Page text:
The upload preparation was necessarily a messily manual process – I ended up compromising with a script generating a plain TSV which I could feed into a spreadsheet and then manually lookup (eg) the relevant Wikidata IDs for positions. If I’d had more time we could have put together something which automatically looked up position IDs in a table and then produced a formatted sheet (or even sent it out through something like wikidata-cli, but I wanted a semi-manual approach for this stage so I could keep an eye on the data and check it was looking sensible. (Thanks at this point also to @tagishsimon, who helped with the matching and updating on mix-and-match). And then I started feeding it in, lump by lump. Behold, success!

While I was doing this, Mohammed assembled a front-end display, which used vue.js to format and display a set of ambassadors drawn from a Wikidata SPARQL query. It concentrated on a couple of additional things to demonstrate the enrichment available from Wikidata – a picture and some notes of other non-ambassadorial positions they’d held.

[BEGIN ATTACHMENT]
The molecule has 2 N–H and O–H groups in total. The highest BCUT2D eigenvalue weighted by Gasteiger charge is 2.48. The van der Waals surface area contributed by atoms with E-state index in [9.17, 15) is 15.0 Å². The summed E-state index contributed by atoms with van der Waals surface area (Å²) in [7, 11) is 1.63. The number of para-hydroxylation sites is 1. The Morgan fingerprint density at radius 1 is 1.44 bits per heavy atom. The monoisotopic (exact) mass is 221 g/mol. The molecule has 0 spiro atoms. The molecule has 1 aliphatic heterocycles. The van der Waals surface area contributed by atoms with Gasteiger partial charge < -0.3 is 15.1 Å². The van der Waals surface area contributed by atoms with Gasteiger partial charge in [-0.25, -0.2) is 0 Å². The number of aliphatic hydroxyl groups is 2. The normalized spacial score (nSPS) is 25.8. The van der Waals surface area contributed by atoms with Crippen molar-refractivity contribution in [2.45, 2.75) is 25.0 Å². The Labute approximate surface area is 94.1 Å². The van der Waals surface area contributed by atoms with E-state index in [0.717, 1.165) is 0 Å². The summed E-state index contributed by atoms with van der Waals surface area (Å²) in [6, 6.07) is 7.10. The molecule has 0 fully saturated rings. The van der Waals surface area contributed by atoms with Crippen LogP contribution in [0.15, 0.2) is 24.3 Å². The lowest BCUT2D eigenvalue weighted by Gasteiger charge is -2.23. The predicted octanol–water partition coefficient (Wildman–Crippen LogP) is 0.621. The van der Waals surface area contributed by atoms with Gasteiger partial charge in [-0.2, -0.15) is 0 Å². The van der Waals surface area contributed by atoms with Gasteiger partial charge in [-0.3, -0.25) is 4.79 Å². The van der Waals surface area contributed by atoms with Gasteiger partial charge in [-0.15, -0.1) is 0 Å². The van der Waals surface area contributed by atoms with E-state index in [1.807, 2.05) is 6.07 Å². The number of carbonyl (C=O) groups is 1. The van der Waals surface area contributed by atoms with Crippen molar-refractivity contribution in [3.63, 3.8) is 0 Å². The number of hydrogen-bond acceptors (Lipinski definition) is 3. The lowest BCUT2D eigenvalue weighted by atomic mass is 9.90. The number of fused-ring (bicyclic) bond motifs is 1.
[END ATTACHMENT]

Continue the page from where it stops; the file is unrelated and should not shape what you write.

To go alongside this, as a demonstration of other linkages that weren’t exposed in our tool, I knocked up a couple of quick visualisations through the Wikidata query tool: a map of where British ambassadors to Argentina were born (mainly the Home Counties and India!), or a chart of where ambassadors/High Commissioners were educated (Eton, perhaps unsurprisingly, making a good showing). It’s remarkable how useful the query service is for whipping up this kind of visualisation.

We presented this on Saturday afternoon and it went down well – we won a prize! A bottle of wine and – very appropriately – mugs with the famed Foreign Office cat on them. A great weekend, even if it did mean an unreasonably early Saturday start!

So, some thoughts on the event in conclusion: